Notice: This is an archived and unmaintained page. For current information, please browse

2003 Annual Science Report

Marine Biological Laboratory Reporting  |  JUL 2002 – JUN 2003

Evolution of Proteins

4 Institutions
3 Teams
0 Publications
0 Field Sites
Field Sites

Project Progress

We have concentrated on evolution of proteins during this period from the point of view of distantly related families of proteins that share mechanism of reaction.

In some cases, families of proteins related transitively by sequence similarity are closely related in the actual reaction performed, such as aminotransferases, and in the organic biochemistry of the reaction mechanisms. Members of such a family are closely related to each other, differing only in specificity for the substrates.

In other cases, families of proteins related transitively have a loose structure so that all members are not related to all others. The same reaction mechanisms are employed, but are used to carry out different reactions. Another example of a family of similar sequences includes reactions with different Enzyme Commission numbers and different names such as oxidase, synthase, carboligase. Yet they are all FAD-utilizing, thiamine diphosphate-requiring decarboxylases. Protein names can fool us. Sequence similarities point out relationships.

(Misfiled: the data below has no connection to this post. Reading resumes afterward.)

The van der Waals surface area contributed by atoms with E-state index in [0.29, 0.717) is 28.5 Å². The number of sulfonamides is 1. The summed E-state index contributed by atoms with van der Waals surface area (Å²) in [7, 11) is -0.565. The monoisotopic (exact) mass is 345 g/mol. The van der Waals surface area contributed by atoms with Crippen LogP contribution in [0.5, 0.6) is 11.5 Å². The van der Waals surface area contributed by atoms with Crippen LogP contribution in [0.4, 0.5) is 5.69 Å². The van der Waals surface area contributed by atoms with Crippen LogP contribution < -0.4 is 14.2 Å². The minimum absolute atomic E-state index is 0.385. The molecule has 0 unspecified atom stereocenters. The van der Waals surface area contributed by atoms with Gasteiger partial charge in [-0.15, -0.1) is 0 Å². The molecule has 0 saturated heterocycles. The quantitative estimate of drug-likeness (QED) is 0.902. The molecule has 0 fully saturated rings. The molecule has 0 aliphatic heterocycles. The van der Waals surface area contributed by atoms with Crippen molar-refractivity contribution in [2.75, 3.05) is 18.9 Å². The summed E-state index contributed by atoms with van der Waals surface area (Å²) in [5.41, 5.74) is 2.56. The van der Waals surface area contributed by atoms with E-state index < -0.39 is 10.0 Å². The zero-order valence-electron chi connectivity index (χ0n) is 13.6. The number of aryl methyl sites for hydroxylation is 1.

By understanding such mechanistically similar families, we can picture an ancestral protein giving rise to each family. The diversity in evolutionary paths followed from the ancestor to the present is evident in the fact that protein families are not identical in membership in different organisms. The above-mentioned thiamine diphosphate-requiring decarboxylase families are not identical in E. coli and B. subtilis. Some members are close orthologs, but others have no instance in the other bacterium. For instance, the B. subtilis enzyme malonic semialdehyde oxidative decarboxylase is involved in utilization of myo-inositol as a carbon source. B. subtilis encounters quantities of myo-inositol in its soil environment, but E. coli does not encounter it in its various environments, thus evidently has no need for this enzyme.

Thus by examining families of proteins in different organisms, we gain an appreciation for common ancestry and for the ways that evolutionary divergence of proteins met diverse biological needs. The families in different organisms may have descended from a common ancestor but the end products of evolution that exist today in contemporary organisms have been tuned to fulfill the individual needs of that organism.

    Monica Riley Monica Riley
    Project Investigator
    Sulip Goswami
    Research Staff

    Jennifer Hsieh
    Research Staff

    Sulip Goswami
    Unspecified Role

    Objective 3.2
    Origins and evolution of functional biomolecules

    Objective 3.4
    Origins of cellularity and protobiological systems

    Objective 5.1
    Environment-dependent, molecular evolution in microorganisms